You mentioned being 19. What do you want to do with your life, and do you ever worry whether this will trail you somehow?

I just read an article that said 50 percent of Canadians didn’t feel comfortable having a doctor or lawyer or financial adviser who had mental illness. They felt they couldn’t do the job properly. They asked the same question about diabetes or asthma, and only a fraction weren’t comfortable. It was kind of alarming for me. I don’t want it to hinder me in the future. It’s already hindered me enough. I’m majoring in business. I want to go into supply chain management, hopefully in consumer packaged goods or the auto industry. And either I’ll work in a company or start my own firm. I’m quite specific where I want to go, what I want to do. I kind of have it all planned out, but probably it will change completely. I’ve always been very business-savvy, money-driven, type A. People say, “You’ll be successful, with a nice car, a nice house.” Yeah, that’s really important to me, but I also want to do public speaking, help people, kind of softening up a bit in that sense. I’m changing my thinking about that a lot. I see myself transitioning to be more balanced in that sense.

You mentioned softening up a bit. Did you once have a very different outlook on mental illness or on the people who have it?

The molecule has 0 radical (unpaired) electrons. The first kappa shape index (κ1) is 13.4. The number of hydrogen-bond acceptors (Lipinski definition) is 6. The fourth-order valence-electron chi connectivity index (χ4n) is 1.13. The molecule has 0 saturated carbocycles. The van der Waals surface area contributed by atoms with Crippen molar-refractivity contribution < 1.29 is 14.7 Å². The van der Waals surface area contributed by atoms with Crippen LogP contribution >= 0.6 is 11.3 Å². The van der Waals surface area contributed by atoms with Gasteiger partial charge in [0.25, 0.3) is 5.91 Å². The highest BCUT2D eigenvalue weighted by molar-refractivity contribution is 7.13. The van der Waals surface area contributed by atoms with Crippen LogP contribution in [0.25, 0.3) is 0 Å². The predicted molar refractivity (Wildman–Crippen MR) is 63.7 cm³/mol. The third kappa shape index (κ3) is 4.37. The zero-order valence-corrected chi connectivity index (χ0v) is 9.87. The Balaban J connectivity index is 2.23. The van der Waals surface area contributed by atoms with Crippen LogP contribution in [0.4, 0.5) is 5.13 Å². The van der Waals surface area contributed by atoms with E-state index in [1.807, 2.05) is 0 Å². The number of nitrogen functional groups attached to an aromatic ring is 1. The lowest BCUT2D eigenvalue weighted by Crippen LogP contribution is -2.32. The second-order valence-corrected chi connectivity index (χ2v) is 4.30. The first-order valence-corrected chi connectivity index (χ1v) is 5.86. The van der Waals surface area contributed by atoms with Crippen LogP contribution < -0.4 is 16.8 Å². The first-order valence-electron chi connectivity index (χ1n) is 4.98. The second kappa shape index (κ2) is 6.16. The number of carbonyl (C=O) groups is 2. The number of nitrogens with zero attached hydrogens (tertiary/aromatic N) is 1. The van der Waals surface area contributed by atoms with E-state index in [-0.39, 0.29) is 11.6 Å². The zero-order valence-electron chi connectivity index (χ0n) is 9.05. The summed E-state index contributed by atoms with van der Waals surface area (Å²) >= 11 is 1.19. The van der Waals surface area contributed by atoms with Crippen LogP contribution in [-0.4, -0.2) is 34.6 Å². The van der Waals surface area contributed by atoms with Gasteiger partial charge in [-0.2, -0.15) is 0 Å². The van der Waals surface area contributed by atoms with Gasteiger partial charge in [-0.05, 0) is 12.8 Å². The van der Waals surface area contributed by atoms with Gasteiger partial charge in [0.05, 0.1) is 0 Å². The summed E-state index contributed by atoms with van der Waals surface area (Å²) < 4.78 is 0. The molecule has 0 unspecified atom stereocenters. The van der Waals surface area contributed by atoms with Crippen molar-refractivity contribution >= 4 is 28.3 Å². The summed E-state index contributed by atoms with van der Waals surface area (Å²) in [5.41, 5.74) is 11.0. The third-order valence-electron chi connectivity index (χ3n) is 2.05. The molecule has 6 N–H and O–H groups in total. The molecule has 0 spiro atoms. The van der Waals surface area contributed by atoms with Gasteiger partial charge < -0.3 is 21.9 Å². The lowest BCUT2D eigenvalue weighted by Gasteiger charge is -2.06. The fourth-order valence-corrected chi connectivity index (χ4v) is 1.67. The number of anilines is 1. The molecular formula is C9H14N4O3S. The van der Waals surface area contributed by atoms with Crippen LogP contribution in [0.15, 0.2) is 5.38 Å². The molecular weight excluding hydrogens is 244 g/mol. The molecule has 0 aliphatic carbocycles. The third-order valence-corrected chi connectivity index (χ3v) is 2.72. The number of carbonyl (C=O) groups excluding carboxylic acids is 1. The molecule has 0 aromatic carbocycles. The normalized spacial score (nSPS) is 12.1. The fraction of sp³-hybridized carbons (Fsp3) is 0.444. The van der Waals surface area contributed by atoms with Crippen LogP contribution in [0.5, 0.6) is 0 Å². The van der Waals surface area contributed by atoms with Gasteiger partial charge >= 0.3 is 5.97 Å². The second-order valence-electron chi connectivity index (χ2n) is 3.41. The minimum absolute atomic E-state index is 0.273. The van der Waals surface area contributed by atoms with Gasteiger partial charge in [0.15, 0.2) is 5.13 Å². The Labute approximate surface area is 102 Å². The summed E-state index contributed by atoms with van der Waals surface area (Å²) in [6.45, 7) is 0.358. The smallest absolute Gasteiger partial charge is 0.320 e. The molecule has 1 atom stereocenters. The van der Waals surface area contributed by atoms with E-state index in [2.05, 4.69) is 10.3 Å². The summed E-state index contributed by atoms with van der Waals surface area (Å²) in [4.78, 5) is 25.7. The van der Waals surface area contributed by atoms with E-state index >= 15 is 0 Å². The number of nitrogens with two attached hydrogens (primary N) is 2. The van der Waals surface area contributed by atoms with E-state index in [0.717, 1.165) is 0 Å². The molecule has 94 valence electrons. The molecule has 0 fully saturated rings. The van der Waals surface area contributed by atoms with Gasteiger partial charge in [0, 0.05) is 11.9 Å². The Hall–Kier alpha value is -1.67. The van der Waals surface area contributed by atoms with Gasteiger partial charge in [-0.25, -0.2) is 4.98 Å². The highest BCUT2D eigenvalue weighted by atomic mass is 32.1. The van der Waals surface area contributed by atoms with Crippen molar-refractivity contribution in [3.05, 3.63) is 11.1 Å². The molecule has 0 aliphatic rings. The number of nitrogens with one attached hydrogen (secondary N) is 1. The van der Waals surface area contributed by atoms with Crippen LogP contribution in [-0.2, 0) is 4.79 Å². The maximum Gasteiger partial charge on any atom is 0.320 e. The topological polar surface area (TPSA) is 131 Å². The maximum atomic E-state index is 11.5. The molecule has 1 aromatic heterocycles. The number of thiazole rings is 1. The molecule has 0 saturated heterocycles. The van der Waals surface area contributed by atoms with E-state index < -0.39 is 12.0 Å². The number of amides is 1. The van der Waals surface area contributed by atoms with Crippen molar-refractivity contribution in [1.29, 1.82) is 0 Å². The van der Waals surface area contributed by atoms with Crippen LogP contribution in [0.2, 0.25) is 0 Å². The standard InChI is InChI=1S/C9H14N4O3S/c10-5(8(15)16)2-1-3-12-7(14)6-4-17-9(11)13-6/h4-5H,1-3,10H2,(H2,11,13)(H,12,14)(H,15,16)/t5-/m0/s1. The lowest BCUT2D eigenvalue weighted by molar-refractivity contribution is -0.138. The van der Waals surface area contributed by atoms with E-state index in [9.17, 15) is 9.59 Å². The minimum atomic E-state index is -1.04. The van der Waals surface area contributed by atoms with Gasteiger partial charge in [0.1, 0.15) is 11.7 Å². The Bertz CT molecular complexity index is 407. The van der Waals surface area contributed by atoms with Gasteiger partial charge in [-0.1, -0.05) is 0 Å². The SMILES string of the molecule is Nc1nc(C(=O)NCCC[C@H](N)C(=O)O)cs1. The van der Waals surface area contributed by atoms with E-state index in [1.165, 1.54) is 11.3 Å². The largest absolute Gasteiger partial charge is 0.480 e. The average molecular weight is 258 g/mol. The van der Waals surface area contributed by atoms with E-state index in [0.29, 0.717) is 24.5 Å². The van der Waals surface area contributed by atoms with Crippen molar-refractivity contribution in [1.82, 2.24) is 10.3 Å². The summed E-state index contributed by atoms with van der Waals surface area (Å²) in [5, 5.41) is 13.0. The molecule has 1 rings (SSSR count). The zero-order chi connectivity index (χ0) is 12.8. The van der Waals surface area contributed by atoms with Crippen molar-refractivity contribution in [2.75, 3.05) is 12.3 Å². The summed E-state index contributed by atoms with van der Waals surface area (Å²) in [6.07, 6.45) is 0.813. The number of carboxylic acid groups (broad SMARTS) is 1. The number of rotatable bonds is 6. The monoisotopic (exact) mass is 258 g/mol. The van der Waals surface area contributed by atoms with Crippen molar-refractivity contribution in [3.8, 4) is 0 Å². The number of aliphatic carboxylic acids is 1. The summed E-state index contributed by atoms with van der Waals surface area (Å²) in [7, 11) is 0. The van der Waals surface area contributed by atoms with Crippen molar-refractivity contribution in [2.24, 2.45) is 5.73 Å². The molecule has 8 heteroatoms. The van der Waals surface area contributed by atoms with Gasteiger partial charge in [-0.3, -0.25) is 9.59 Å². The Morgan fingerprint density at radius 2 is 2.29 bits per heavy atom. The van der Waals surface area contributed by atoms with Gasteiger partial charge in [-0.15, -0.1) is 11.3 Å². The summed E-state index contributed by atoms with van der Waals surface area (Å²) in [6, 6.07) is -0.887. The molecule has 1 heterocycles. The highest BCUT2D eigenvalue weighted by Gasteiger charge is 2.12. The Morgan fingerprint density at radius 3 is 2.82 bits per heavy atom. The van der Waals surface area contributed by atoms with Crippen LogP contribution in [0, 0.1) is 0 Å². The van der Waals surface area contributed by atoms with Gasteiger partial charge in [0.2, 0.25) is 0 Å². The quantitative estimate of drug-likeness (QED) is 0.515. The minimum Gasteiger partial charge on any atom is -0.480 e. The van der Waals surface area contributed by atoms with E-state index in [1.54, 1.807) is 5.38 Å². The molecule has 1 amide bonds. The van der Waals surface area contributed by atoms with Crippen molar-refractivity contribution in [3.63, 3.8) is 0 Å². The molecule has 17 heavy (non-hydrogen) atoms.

Not at all. I always felt people with mental illness are incredibly strong and intelligent people. Before I was depressed, a person brought up suicide and said that people who commit suicide or attempt suicide are incredibly selfish. That bothered me a lot, because I didn’t think they were selfish at all. In fact, in my case, it was a selfless choice. I truly believed people would be better off with me gone. My suicide attempt was as much for other people as it was to end my own pain.

Who else are you?

I’m gonna start with my cop-out answer, which is the most honest answer, and then I’ll give you a more detailed answer. I’m 19, so I don’t know who I am. I have a long ways to go before I actually know. But to give a more concrete answer, since that was a bit fluffy, I’m just a person who loves to engage with other people. I like to do nice things for people, surprise them, be that person who’s like, “Oh my god, why are you so nice?” I like being the jokester, making fun, laughing and smiling. In my friends’ view, I’m kind of the little kid, always wants to play around, do something silly, but at the same time I’m one of the most mature ones as well. They come to me for advice, they know I’m there at the end of the day. Without trying to toot my own horn, I want to be responsible and loyal and a person people call reliable. I’m just trying to be not the best at something but the best version of me. I want to be the best at being me. So I hope that kind of answers your question.